Since it was generally presumed that audiences would reject a black and white movie today, Darabont released The Mist traditionally in color, but when it came to the blu-ray, he made sure to include his prefered B&W cut that harkened back to the grainy creature-features he grew up with.
Because of this, out of all three movies in this article I expected to enjoy the B&W version of this one the most, but I ran into a couple of issues that convinced me that when it comes down to it, I still prefer it in color. One is that, much like with Fury Road, The Mist has a number of fast-moving action sequences that just work better in color. If we’re going to compare The Mist to Night of the Living Dead, as Darabont rightly does (structurally and thematically The Mist has a lot of parallels to Night of the Living Dead), then Night of the Living Dead relies on more low budget, old-fashioned filmmaking techniques. The Mist may have many wide, roaming shots like in Night of the Living Dead, but the action scenes once again employ modern techniques like quick cuts and lots of frantic motion, which makes a lot of the action difficult to make out, especially in B&W.
The Mist also has a number of digital effects that instantly take away any sense of throwback when they’re on screen. In those moments it doesn’t feel like a gritty ‘60s monster movie, but a glossy mid-aughts film rendered in a computer. This problem isn’t as noticeable when practical effects are on screen, but unfortunately a lot of the film relies on CG creations, and over the past ten years it’s been out, the CGI in this movie hasn’t aged terribly well.
It does work great in those dark, high contrast scenes where we’re watching characters interact in quiet settings, and when the movie branches out into the claustrophobic confines of the titular mist the B&W filter is absolutely haunting. It’s only when those effects-driven high energy creature sequences start up that I found myself wishing I was watching the color version of the movie.
So What’s the Appeal?
So why do these B&W versions garner so much acclaim? I think one reason is there’s a sense of prestige to black and white that draws in many in the film community. It’s different, unique, and harkens back to a style of filmmaking we don’t see anymore. The images are striking, more often than not, so it would make sense that people would be drawn into the visual starkness of the medium. To many people the simple contrast has a nostalgic draw that harkens back to the westerns and noirs and serials they saw as kids.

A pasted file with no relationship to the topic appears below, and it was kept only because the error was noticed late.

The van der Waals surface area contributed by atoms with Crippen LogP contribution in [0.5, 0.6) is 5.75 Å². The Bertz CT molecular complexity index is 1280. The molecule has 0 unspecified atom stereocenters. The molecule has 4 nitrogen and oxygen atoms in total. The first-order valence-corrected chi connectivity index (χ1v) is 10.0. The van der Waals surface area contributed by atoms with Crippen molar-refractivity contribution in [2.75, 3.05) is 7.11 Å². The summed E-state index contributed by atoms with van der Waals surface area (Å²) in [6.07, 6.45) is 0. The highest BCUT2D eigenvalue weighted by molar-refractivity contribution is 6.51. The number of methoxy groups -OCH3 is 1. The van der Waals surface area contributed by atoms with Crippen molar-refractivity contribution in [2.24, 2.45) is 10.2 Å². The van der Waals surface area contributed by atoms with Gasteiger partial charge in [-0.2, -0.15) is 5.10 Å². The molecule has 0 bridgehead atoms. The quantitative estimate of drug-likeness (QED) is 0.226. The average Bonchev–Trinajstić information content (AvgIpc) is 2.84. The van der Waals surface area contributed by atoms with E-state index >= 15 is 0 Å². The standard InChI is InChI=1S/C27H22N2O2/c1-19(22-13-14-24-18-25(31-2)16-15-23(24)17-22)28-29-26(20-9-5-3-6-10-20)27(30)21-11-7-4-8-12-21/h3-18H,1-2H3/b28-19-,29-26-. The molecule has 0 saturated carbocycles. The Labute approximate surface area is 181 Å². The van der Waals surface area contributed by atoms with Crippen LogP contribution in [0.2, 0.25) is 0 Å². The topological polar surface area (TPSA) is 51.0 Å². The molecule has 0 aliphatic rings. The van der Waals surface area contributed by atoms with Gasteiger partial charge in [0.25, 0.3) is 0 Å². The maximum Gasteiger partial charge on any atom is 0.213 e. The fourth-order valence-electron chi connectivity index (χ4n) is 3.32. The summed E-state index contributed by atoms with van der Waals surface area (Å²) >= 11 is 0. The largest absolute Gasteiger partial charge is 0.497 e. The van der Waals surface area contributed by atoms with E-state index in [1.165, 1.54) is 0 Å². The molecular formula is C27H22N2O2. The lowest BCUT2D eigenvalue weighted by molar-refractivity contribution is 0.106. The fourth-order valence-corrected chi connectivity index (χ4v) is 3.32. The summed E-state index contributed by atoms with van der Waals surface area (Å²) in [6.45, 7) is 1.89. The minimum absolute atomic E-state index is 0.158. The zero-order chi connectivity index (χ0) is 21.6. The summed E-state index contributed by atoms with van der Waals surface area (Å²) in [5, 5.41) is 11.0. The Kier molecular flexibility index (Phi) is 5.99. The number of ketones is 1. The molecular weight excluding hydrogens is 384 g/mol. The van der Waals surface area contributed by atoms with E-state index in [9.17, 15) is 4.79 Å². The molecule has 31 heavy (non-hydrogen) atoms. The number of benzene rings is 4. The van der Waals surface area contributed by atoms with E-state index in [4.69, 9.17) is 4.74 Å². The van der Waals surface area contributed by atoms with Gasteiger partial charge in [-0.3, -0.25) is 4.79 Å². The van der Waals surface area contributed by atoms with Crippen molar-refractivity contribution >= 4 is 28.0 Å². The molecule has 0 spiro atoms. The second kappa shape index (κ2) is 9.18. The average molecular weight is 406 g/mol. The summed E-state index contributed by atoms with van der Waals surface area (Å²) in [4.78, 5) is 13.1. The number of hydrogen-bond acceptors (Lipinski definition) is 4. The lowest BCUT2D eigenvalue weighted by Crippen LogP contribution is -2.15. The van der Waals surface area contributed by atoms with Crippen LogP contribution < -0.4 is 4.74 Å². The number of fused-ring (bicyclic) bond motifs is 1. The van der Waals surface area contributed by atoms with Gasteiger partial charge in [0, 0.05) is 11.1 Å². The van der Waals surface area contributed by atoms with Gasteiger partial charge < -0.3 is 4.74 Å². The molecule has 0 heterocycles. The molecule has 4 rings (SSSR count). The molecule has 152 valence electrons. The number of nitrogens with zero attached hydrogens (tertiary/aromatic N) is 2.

More importantly I think it often plays off the idea that filmmakers are held back by studios from releasing their “true” vision. The reason many cinema fans champion B&W releases may have connections to why they champion “director’s cuts” and extended versions of movies. There’s a perception that directors are forced to cut some of the best material from movies due to time constraints and arbitrary creative decisions by the producers. If George Miller says his favorite version of Fury Road is in B&W, that’s certainly worth taking a look at, of course, but it discounts the fact that working with studios is part of the creative process, not a hindrance to it.
Miller had complete creative control of Fury Road while shooting it, and he decided to give us the colorful explosion of action we got initially. He may prefer the B&W version, but he’s never said he has any problems with his theatrical cut. In the same way, Jame Mangold only thought to release a B&W cut of Logan after the fact, and Frank Darabont never even considered releasing The Mist in B&W until the blu-ray release. To many viewers, these versions may be superior to the original cuts, but I hardly think we need to see them as the “true” versions.
All this said, I’m glad this trend exists. Having multiple versions of movies tells us quite a bit about the filmmaking process, and often highlights why certain techniques do or don’t work. For me, this experiment has convinced me that if you’re going to release a movie in B&W, it’s best to shoot it that way from the beginning. All of these examples were changed after being shot for color, and I think this is where their shortcomings show most. When taking into account the desaturation while shooting, you can account for loss of information, camera movement, and you can even light your scenes to maximize the impact of the effect.
Out of all the examples, I think the one that works best is the one that plays on nostalgia the most: the reboot of The Twilight Zone. I’ve only sampled a few of the episodes in B&W, but the show is shot with deep focus, keeping the subjects sharp while blurring out the background, that makes it easier to absorb the imagery when it’s robbed of its color. The show also has a lot of that high contrast lighting between light and shadow which makes each shot stand out in a way that’s complementary to the B&W imagery. The Twilight Zone is playing deliberately to fans of the original show, both in theme and style, and that not only makes the B&W version work, it almost makes it preferable.
I think if filmmakers go back to really look at what made classic films work visually, rather than trying to cram modern cinematic techniques into an outdated color pallet, they could not only make better B&W movies, but could evolve the technique to make it better.
About the Author
Joe Campbell graduated from JPCatholic in 2012. He now works as a production manager for filmilliterates.com, in addition to being a stay-at-home dad to two kids. He was born, raised, and currently lives just outside Seattle, Washington. Some of his favorite filmmakers include Andrei Tarkovsky, Sam Raimi, and Joe Dante. Besides film, his other interests include hiking, the board game Dominion, and coffee.